Are you comforting to be around? Are you someone’s friend? Is there someone who can sing to you the words written and sung by Carole King?
When you’re down and troubled and you need a helping hand
And nothing, nothing is going right.
Close your eyes and think of me, and soon I will be there
To brighten up even your darkest night.
If the sky above you should turn dark and full of clouds,
And that old north wind should begin to blow.
Keep your head together and call my name out loud.
Soon I’ll be knocking upon your door.
You just call out my name, and you know wherever I am
I’ll come running to see you again.
Winter, spring summer or fall, all you’ve got to do is call
And I’ll be there; you’ve got a friend.
- A WORD
If you ever go to Boston you have to go to Bull and Finch Pub.
It’s on Beacon Hill but you’ll recognize the exterior as the inspiration for the TV sitcom Cheers. Sam and Diane and Carla and Woody and Norm and Frasier.
Here were people in a secular setting, with their own particular struggles and anxieties. But in their own crazy way, they did not neglect meeting together to cheer each other up.
Someone has said that the problem with climbing up the ladder is that someone is below you trying to grab your ankle. We don’t cheer each other on. Instead of saying, “you did a great job”, we look for things to correct. The mood of cynicism and criticism is epidemic. And it has even invaded the church, believe it or not!
Mark Twain said he could go a long way on a good compliment. Abraham Lincoln carried with him a newspaper clipping stating he was a great leader. The Duke of Wellington, who defeated Napoleon at Waterloo, was not an easy man to serve under. He was brilliant, demanding, and not one to shower his subordinates with compliments. Yet even Wellington realized that his methods left something to be desired. In his old age a young lady asked him what, if anything, he would do differently if he had his life to live over again. Wellington thought for a moment, then replied. “I’d give more praise,” he said.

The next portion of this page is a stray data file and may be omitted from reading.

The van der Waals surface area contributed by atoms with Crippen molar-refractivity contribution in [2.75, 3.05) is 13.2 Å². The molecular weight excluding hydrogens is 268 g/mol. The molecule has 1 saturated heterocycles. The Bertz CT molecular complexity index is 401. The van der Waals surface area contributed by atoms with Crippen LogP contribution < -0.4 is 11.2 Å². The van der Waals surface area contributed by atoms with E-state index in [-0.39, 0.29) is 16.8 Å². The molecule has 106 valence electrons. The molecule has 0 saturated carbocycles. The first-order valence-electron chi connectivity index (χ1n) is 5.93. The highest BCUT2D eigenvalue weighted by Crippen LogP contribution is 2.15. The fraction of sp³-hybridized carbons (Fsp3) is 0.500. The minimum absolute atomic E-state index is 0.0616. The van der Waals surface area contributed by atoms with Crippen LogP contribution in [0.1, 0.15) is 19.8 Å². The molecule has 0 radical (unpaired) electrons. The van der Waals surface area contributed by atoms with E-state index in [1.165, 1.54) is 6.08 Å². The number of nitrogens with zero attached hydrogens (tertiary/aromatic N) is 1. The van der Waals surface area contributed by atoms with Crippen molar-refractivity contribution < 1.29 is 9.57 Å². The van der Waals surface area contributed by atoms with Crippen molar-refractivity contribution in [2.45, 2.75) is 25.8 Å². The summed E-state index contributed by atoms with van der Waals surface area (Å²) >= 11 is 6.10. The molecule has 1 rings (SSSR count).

Someone said once,
“Flatter me, and I may not believe you. Criticize me, and I may not like you. Ignore me, and I may not forgive you. Encourage me, and I will not forget you.”
May we all be unforgettable.
Bio: Bob Ripley, aka “Dave the Atheist ex-pastor” was a syndicated religion columnist, broadcaster, former preacher and author of Christian devotional material. His book which came out in October, 2014 is titled Life Beyond Belief: A Preacher’s Deconversion. Find out more about the book and his other writing here.
>>>Photo Credits: By ABC Photo – eBay, Public Domain, https://commons.wikimedia.org/w/index.php?curid=20403474
By BiblioArchives / LibraryArchives – https://www.flickr.com/photos/28853433@N02/19086236948/, Public Domain, https://commons.wikimedia.org/w/index.php?curid=41991931; By LionOfJudah 80 at English Wikipedia Later version was uploaded by Tomtheman5 at en.wikipedia. – Transferred from en.wikipedia to Commons. Public Domain, https://commons.wikimedia.org/w/index.php?curid=3983660; By Photo by Bob Sandberg Look photographer Public Domain, https://commons.wikimedia.org/w/index.php?curid=1191159